Derivatives are leveraged and can work both ways
Leverage is borrowing. How do you borrow and buy shares? You put in a margin of 20% and the bank funds 80%. So, you take a 100% position by putting just 20% of your own money, although you pay interest on the balance 80%. This is what derivatives do. You pay a margin (depends on stock volatility) and take position in a stock. For example, you can buy RIL shares worth Rs10 lakhs by paying a margin of around Rs3 lakhs in futures. This leverage works both ways. Just as it magnifies the profit, it can also magnify the loss. That is why derivatives are preferred more for hedging (protecting risk) than for trading.
Derivatives necessarily have lot sizes and an expiry date
Derivatives can be in the form of forwards, futures or options. Forwards and futures are the same except that futures are standardized and are traded on a recognized stock exchange. Forwards are neither standardized nor are they traded on an exchange. Standardization of futures and options happen in two simple ways. Firstly, the minimum lot sizes for each stock and index is fixed and traders can only buy and sell in multiples of these lots. Secondly, expiries are also fixed; for example, equity derivatives expire on the last Thursday of each month and there are 3 contracts that get traded.
Derivatives are contracts that may or may not result in delivery
Derivatives can be cash settled or settled against delivery. For example, currency derivatives and equity index derivatives are necessarily settled only in cash (profit / loss is adjusted). However, in case of commodity futures, the traders have a choice to either take delivery of the physical commodity or just square off and adjust the profit or loss.
Derivatives can behave like debt and insurance too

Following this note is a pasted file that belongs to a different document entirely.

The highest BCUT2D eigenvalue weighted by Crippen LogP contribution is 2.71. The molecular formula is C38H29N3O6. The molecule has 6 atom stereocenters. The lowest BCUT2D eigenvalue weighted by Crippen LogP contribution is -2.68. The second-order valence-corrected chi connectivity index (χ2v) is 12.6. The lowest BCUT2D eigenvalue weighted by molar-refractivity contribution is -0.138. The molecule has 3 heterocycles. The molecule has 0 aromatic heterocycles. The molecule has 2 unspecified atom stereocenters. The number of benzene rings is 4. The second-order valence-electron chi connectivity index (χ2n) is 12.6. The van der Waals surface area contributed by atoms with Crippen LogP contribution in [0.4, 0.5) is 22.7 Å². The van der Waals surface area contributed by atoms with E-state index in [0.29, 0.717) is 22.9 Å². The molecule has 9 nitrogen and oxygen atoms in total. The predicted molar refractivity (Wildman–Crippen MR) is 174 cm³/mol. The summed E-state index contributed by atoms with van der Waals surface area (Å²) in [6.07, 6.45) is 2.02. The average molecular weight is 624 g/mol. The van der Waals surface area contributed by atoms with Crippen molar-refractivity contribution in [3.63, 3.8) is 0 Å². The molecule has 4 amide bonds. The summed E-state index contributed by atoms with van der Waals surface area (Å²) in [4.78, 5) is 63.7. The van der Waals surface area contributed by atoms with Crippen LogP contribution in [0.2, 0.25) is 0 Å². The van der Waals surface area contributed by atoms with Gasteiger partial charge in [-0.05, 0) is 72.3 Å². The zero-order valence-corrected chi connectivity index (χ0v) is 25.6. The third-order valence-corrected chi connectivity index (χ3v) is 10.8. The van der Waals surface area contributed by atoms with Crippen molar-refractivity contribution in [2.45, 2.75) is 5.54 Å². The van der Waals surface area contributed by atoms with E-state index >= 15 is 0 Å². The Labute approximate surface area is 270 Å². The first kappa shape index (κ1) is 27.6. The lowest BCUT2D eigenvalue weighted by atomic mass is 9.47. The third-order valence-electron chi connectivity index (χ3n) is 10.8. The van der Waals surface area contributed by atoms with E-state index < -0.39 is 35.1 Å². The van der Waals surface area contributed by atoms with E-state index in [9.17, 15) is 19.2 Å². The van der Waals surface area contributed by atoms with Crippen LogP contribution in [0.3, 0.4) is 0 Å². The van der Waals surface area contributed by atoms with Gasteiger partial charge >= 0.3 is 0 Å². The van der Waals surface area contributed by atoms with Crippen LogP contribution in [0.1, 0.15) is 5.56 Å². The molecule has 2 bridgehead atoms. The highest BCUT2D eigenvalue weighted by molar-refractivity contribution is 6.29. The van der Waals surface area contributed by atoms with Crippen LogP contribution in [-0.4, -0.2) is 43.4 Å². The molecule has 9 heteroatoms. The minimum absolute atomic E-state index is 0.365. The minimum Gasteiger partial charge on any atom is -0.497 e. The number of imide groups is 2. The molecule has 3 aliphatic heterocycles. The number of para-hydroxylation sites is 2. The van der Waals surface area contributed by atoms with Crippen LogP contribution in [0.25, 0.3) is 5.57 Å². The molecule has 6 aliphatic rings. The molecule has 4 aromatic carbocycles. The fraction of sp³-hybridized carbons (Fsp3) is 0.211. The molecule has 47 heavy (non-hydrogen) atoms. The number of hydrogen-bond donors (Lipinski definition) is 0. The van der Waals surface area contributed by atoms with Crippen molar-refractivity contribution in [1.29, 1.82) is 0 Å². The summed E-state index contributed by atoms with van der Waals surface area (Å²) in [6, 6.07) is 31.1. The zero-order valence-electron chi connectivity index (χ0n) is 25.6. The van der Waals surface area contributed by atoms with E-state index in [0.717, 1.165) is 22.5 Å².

Futures on a stock can be made to look like a debt instrument. How does that work? Stock futures will typically quote at a premium to the spot price. If you buy the stock in spot and sell it in futures, you lock in assured profits. This is called arbitrage. For example, if you bought RIL spot at Rs1200 and sold July futures at Rs1209, then the spread of 0.75% (9/1200) is locked in as assured profit for the month. When continued through the year, it is akin to a debt instrument. Insurance is for protection and you can protect your stocks with options. For example, if you buy a stock and also buy a lower put option (right to sell), the losses on the stock are compensated by the profit on the put option. Sounds interesting!
Futures are symmetric and options are asymmetric
This is a lot more interesting! A future is an agreement to buy or sell at a future date. If you buy Nifty futures and another trader sells Nifty futures then both can have unlimited profits or unlimited losses. Thus futures are symmetric. The option is a right to buy or sell without an obligation to buy or sell. The buyer of the call option has the right to buy without the obligation while the seller of the call option has the obligation without the right. This makes options asymmetric and at the same time also makes it extremely flexible for managing risk and creating low risk strategies.
In the last few years, derivatives have emerged as a distinct trading class with their own unique sets of advantages.